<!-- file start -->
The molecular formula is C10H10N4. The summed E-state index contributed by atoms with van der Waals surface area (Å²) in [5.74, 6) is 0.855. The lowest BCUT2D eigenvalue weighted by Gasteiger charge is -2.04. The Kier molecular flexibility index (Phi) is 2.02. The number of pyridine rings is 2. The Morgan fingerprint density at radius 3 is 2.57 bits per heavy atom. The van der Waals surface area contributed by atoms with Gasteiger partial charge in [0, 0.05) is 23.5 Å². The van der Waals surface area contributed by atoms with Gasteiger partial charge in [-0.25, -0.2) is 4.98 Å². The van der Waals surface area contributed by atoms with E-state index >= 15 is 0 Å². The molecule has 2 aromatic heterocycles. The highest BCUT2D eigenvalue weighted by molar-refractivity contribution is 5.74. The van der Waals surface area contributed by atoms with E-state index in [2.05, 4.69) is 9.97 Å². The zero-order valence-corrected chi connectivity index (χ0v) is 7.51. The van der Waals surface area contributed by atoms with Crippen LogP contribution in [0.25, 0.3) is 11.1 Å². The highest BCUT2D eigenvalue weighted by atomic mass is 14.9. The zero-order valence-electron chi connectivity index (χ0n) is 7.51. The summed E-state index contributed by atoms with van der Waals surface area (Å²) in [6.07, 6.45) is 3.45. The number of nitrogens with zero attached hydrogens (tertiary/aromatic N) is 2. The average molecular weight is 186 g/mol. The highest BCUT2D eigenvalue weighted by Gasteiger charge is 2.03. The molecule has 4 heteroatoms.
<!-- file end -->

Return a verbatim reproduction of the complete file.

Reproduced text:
The molecular formula is C10H10N4. The summed E-state index contributed by atoms with van der Waals surface area (Å²) in [5.74, 6) is 0.855. The lowest BCUT2D eigenvalue weighted by Gasteiger charge is -2.04. The Kier molecular flexibility index (Phi) is 2.02. The number of pyridine rings is 2. The Morgan fingerprint density at radius 3 is 2.57 bits per heavy atom. The van der Waals surface area contributed by atoms with Gasteiger partial charge in [0, 0.05) is 23.5 Å². The van der Waals surface area contributed by atoms with Gasteiger partial charge in [-0.25, -0.2) is 4.98 Å². The van der Waals surface area contributed by atoms with E-state index >= 15 is 0 Å². The molecule has 2 aromatic heterocycles. The highest BCUT2D eigenvalue weighted by molar-refractivity contribution is 5.74. The van der Waals surface area contributed by atoms with E-state index in [2.05, 4.69) is 9.97 Å². The zero-order valence-corrected chi connectivity index (χ0v) is 7.51. The van der Waals surface area contributed by atoms with Crippen LogP contribution in [0.25, 0.3) is 11.1 Å². The highest BCUT2D eigenvalue weighted by atomic mass is 14.9. The zero-order valence-electron chi connectivity index (χ0n) is 7.51. The summed E-state index contributed by atoms with van der Waals surface area (Å²) in [6.07, 6.45) is 3.45. The number of nitrogens with zero attached hydrogens (tertiary/aromatic N) is 2. The average molecular weight is 186 g/mol. The highest BCUT2D eigenvalue weighted by Gasteiger charge is 2.03. The molecule has 4 heteroatoms.